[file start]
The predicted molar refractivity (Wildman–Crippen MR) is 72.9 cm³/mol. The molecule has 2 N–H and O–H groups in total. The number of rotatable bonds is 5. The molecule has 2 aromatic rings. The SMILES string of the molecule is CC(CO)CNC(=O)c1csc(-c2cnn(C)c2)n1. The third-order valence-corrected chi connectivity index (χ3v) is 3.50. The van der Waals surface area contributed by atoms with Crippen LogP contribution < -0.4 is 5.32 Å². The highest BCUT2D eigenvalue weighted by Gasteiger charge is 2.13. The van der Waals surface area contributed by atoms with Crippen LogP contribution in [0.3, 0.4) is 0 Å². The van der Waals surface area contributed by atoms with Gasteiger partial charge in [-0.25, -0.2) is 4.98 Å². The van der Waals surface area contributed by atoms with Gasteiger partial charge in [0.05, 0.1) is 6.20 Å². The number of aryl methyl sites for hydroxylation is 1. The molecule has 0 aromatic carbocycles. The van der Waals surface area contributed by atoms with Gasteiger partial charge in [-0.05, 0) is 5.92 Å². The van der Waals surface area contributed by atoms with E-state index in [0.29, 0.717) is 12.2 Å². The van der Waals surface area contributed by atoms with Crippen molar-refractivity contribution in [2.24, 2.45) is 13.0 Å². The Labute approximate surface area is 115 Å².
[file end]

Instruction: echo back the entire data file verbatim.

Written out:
The predicted molar refractivity (Wildman–Crippen MR) is 72.9 cm³/mol. The molecule has 2 N–H and O–H groups in total. The number of rotatable bonds is 5. The molecule has 2 aromatic rings. The SMILES string of the molecule is CC(CO)CNC(=O)c1csc(-c2cnn(C)c2)n1. The third-order valence-corrected chi connectivity index (χ3v) is 3.50. The van der Waals surface area contributed by atoms with Crippen LogP contribution < -0.4 is 5.32 Å². The highest BCUT2D eigenvalue weighted by Gasteiger charge is 2.13. The van der Waals surface area contributed by atoms with Crippen LogP contribution in [0.3, 0.4) is 0 Å². The van der Waals surface area contributed by atoms with Gasteiger partial charge in [-0.25, -0.2) is 4.98 Å². The van der Waals surface area contributed by atoms with Gasteiger partial charge in [0.05, 0.1) is 6.20 Å². The number of aryl methyl sites for hydroxylation is 1. The molecule has 0 aromatic carbocycles. The van der Waals surface area contributed by atoms with Gasteiger partial charge in [-0.05, 0) is 5.92 Å². The van der Waals surface area contributed by atoms with E-state index in [0.29, 0.717) is 12.2 Å². The van der Waals surface area contributed by atoms with Crippen molar-refractivity contribution in [2.24, 2.45) is 13.0 Å². The Labute approximate surface area is 115 Å².